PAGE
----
Obama laments drug war failures

By SAPA Time of article published Sep 14, 2012

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Washington - US President Barack Obama Friday accused Myanmar, Bolivia and Venezuela of having “failed demonstrably” to fight the drug trade, but said aid to those countries remains vital to US interests.

This is the fourth year in a row all three countries have been on the counternarcotics “black list,” put out each September in a White House memorandum, in setting US drug policy.

But new this year is the line advocating full continued cooperation in the Latin American and Asian countries.

“I have also determined ... support for programs to aid Bolivia, Burma, and Venezuela is vital to the national interests of the United States,” Obama wrote, using Myanmar's former name, as all US government documents do.

Last year, Obama advocated “limited” cooperation in Venezuela. And there was not yet any cooperation at all in Myanmar, which was ruled for decades by generals before they gave power to a nominal civilian government in 2011.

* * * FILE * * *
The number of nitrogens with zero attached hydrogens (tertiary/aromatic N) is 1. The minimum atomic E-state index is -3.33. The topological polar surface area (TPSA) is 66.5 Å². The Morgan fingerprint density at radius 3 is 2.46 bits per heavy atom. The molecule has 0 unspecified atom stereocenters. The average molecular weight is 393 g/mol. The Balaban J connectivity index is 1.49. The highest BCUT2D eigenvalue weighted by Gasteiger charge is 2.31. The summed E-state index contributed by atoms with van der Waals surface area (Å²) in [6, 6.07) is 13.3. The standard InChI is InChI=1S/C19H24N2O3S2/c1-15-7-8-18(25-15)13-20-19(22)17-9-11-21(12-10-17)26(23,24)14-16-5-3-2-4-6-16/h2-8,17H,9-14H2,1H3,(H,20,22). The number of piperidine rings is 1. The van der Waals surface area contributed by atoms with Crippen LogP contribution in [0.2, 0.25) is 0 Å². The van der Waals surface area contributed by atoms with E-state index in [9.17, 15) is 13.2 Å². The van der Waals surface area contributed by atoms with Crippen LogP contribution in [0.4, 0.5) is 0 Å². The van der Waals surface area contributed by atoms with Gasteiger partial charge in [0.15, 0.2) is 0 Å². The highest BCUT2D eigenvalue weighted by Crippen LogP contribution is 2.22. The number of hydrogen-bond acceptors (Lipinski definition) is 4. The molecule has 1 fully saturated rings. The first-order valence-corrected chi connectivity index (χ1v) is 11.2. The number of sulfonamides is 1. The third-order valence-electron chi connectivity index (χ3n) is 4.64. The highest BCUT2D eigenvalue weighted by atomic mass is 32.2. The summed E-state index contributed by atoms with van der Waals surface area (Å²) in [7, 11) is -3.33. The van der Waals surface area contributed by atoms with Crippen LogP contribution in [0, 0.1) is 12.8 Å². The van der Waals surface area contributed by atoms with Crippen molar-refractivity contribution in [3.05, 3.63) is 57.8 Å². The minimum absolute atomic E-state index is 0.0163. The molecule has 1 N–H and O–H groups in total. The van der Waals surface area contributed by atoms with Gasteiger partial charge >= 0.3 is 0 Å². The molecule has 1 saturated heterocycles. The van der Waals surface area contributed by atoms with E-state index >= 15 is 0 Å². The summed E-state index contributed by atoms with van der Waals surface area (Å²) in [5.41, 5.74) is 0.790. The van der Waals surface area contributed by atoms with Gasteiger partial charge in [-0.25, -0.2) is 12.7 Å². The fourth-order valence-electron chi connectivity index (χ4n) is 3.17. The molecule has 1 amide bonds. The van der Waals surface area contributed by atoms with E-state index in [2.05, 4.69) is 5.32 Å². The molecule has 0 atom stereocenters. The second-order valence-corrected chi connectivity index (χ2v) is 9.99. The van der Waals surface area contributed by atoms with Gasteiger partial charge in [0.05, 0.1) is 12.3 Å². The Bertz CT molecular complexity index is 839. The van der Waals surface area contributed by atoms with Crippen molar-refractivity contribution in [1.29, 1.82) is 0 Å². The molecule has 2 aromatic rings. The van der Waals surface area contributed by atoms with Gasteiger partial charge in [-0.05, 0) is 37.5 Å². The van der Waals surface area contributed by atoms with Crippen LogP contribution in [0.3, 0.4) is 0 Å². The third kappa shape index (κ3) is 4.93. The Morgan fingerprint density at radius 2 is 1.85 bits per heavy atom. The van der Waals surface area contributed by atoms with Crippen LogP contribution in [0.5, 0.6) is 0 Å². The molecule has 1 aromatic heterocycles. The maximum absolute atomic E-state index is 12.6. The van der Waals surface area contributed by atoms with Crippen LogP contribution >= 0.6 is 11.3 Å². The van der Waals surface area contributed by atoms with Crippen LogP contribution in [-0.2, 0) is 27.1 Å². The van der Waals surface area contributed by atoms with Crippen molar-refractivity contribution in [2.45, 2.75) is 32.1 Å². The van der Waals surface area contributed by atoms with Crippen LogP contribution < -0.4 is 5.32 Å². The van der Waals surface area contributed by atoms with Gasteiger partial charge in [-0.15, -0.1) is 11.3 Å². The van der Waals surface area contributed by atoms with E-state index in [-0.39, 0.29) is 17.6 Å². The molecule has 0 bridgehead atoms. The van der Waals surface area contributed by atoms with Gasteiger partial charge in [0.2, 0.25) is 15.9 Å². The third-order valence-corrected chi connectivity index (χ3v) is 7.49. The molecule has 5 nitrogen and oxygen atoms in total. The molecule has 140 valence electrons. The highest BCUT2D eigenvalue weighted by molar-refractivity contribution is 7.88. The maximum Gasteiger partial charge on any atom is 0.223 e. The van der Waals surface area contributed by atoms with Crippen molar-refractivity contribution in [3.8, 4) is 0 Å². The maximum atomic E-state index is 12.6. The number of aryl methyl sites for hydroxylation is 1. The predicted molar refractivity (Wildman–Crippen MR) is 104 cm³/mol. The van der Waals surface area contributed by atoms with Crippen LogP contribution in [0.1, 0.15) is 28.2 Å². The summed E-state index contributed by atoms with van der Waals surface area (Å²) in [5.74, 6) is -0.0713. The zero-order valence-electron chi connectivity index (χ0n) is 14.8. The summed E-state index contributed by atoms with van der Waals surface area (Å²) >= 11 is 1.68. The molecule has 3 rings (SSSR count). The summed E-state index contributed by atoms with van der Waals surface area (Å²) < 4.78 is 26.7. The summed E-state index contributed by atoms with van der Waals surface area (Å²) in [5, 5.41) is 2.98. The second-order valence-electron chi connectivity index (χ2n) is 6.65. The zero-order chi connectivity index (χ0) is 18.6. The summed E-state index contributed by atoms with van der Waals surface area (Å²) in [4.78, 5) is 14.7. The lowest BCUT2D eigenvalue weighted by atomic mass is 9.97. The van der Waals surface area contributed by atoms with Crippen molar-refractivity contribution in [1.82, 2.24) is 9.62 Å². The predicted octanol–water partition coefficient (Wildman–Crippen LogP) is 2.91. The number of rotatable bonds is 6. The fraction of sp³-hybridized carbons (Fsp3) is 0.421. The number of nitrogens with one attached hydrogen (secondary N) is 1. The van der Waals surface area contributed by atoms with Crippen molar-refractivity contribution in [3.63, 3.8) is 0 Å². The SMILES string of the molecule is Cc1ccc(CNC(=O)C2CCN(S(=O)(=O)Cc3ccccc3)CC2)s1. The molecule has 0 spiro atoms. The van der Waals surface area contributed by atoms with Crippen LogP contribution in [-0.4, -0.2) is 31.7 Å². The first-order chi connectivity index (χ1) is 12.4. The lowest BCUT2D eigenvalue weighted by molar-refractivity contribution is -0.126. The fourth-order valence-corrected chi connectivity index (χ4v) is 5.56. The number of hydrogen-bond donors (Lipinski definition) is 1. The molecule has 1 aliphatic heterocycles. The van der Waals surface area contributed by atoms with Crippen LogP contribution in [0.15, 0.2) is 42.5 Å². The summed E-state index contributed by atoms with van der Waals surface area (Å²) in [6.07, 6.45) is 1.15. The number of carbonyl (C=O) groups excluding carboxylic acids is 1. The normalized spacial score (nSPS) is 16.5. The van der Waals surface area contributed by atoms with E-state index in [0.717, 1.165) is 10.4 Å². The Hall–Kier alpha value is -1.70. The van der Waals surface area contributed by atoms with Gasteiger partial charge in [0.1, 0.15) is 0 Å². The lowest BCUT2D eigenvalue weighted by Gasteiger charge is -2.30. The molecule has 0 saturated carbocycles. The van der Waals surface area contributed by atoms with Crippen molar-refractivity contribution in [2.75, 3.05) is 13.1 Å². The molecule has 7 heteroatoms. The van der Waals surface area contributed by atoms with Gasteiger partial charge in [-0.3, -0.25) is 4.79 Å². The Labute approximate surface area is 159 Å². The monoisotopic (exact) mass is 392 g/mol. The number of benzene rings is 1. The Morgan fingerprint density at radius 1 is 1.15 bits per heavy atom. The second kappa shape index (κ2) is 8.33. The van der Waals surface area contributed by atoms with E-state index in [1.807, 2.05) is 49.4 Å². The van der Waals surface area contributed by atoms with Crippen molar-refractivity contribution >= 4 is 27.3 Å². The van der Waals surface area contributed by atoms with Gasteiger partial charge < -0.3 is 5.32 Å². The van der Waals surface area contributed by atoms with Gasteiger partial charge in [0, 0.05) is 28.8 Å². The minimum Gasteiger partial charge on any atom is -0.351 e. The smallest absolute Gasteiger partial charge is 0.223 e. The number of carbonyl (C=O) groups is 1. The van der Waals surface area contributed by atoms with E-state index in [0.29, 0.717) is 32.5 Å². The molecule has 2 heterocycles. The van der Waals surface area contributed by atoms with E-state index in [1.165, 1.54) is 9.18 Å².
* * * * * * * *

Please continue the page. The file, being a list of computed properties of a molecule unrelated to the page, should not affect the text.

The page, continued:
The administration did not immediately make public its reasons for singling out the same three countries again.

But in the 2011 memo, the president wrote that Venezuela was “one of the preferred trafficking routes out of South America,” thanks to its “porous western border with Colombia, weak judicial system, inconsistent international counternarcotics cooperation and generally permissive and corrupt environment.”

The government of leftist President Hugo Chavez, a staunch US critic, does not officially “encourage, support or facilitate” illegal drug trafficking and related activities, but Obama alleged that, nevertheless, some officials “were credibly reported” to be involved in the drug trade.

The president's 2011 report also slammed Bolivia for expelling the US Drug Enforcement Administration in 2008, saying it “has seriously harmed Bolivia's counternarcotics capability.”

The country's own anti-drug efforts have been improving, but they “have not been adequate to compete with the rising drug trends that have brought Bolivia back to high coca cultivation and cocaine production levels,” he wrote.

And in Myanmar, Obama had noted that opium cultivation had been rising in two states, with minimal government response, and that the government blocked observation of poppy fields, citing safety concerns due to military unrest.

Bolivia, Myanmar and Venezuela are among more than 20 countries, including Afghanistan, Colombia and Mexico, listed as “major drug transit and/or major illicit drug producing countries” in the 2012 memorandum. - Sapa-AFP

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